Former tennis legend Boris Becker has recently spoken on a controversial matter. He is not happy with how his former student Novak Djokovic is always portrayed as the ‘bad guy’ in tennis whereas Roger Federer and Rafael Nadal are termed as ‘good guys’. He highlighted how Federer or Nadal is never scrutinised as much as the Serb which he thinks is unfair on Djokovic’s part.
The World No. 1 has had his fair share of controversies but many people believe that players with similar actions tend to get away with a lot less than the Serb.
Recently in the US Open finals, there were moments in which Djokovic got frustrated and flung his racquet. A similar thing was done by Daniil Medvedev as well but the fans all over social media have only criticised Djokovic.
However, Becker, who has known him very closely, knows that Djokovic is a nice person. Hence he feels that the tennis community should judge Djokovic in the same stead as Federer or Nadal since his achievements are no less legendary than the other two.
“I know Novak privately and professionally, and I can only say that he is a fine guy,” Becker said while speaking on Eurosport. “A competitor who sometimes misbehaves on the court, but who doesn’t? The public, including the media, really have to get used to the fact that there are not just two, but three [legends], who have great qualities as players and as individuals.”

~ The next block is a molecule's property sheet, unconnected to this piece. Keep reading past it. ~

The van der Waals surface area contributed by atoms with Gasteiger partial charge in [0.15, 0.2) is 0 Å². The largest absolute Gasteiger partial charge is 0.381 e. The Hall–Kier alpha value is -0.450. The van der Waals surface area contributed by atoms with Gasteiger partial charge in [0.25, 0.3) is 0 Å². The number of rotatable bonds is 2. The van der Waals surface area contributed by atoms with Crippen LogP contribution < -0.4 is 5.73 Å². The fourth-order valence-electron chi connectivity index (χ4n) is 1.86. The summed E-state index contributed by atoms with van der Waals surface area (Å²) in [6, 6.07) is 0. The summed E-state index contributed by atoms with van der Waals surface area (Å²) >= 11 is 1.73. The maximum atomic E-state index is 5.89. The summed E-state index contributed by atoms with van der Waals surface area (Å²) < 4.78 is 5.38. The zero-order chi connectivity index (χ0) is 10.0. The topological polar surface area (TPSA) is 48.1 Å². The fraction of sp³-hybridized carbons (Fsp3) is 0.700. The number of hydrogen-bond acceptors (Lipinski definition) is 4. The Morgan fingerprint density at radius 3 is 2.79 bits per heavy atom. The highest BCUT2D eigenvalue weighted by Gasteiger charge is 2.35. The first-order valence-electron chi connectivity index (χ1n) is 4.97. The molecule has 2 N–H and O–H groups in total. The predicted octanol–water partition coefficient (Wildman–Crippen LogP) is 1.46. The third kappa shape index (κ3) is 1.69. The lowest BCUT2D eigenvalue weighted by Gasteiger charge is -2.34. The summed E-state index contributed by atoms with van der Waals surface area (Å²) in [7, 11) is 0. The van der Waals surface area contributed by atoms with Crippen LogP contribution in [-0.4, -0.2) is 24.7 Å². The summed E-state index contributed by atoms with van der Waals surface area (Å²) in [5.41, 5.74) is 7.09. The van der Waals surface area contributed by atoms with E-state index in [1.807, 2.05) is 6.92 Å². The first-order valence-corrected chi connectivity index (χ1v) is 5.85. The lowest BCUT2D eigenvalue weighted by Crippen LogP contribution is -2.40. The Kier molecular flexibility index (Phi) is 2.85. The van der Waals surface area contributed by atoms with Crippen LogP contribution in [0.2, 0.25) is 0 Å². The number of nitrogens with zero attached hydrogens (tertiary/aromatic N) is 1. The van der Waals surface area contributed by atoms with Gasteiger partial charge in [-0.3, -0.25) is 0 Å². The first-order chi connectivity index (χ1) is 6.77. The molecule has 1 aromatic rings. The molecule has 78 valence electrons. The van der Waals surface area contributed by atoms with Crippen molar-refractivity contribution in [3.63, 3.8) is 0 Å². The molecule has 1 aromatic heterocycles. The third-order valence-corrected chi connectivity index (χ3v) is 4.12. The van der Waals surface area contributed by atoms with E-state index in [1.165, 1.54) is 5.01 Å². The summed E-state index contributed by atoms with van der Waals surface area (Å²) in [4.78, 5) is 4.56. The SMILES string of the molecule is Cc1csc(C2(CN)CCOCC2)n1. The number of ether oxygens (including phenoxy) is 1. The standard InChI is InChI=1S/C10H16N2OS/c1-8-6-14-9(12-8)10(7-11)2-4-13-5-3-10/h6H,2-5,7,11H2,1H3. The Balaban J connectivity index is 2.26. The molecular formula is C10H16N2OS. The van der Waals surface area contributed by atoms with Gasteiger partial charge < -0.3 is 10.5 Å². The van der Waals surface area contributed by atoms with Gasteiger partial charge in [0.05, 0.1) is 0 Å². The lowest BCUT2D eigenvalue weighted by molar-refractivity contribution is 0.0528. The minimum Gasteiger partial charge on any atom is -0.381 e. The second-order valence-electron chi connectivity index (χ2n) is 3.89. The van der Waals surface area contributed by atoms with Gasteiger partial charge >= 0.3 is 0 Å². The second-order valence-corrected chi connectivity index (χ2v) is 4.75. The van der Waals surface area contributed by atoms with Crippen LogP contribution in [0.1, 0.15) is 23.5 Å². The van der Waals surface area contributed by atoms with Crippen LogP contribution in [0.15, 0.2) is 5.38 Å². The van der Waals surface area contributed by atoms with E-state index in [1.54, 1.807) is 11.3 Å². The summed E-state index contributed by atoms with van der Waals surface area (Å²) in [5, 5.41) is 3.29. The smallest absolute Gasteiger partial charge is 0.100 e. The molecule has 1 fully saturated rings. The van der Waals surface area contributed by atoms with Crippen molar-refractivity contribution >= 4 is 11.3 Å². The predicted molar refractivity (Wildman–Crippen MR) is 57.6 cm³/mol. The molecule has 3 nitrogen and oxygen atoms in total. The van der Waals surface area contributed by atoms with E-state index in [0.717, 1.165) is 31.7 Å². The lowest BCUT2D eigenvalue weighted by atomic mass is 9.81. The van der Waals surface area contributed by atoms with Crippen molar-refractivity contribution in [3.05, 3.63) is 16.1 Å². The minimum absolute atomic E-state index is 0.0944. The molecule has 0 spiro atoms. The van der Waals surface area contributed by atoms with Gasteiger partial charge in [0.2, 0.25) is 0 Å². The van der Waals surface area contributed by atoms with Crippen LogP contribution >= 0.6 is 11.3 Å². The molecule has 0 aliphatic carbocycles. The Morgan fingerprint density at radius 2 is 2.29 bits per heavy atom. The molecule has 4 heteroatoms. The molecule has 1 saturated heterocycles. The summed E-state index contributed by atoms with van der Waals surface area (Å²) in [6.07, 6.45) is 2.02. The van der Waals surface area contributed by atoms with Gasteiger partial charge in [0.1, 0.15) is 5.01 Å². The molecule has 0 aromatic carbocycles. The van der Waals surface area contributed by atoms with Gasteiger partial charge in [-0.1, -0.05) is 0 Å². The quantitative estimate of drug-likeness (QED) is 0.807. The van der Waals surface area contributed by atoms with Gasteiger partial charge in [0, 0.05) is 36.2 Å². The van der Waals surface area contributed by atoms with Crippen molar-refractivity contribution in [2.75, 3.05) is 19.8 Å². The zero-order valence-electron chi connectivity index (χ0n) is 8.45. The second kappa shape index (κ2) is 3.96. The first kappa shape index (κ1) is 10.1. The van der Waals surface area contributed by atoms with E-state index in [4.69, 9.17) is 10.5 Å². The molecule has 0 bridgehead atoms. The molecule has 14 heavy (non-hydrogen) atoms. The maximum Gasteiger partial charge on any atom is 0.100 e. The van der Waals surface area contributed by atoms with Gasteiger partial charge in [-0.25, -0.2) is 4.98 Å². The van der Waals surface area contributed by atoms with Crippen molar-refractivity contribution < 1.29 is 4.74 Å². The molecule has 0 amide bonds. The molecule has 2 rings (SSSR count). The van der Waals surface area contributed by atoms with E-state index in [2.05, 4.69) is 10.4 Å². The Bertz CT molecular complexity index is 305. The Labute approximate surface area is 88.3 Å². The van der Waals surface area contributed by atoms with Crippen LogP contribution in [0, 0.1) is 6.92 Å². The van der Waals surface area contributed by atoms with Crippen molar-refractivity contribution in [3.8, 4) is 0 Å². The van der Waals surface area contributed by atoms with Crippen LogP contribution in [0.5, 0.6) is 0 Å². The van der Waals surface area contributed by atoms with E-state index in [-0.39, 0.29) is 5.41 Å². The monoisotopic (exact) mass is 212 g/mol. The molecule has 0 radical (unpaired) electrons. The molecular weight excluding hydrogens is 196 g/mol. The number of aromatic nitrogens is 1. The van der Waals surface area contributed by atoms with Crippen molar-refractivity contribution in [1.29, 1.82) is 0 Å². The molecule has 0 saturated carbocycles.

The German clearly opened up on how people should not consider Djokovic as some villain while handing Federer and Nadal legendary status.
“It is not acceptable that Novak is always the bad guy and Roger and Rafa are always the good guys – that is unfair,” Becker added.
Becker highlights how Djokovic always stands up for his colleagues and supports them to no end. The six time Grand Slam winner feels that people choose not to see the good and sympathetic side of Djokovic. But he hopes that things change soon for the Serb.
“He (Novak Djokovic) publicly stood up for [Stefanos] Tsitsipas [in the toilet break row] after the semifinal against [Alexander] Zverev; he often stands up for other players,” Becker said. “That’s often swept under the rug and no one wants to perceive that in any way. There’s another side to him, and it’s very sympathetic. I hope for him and for his family that he’s finally treated a little more fairly than he has been until now.”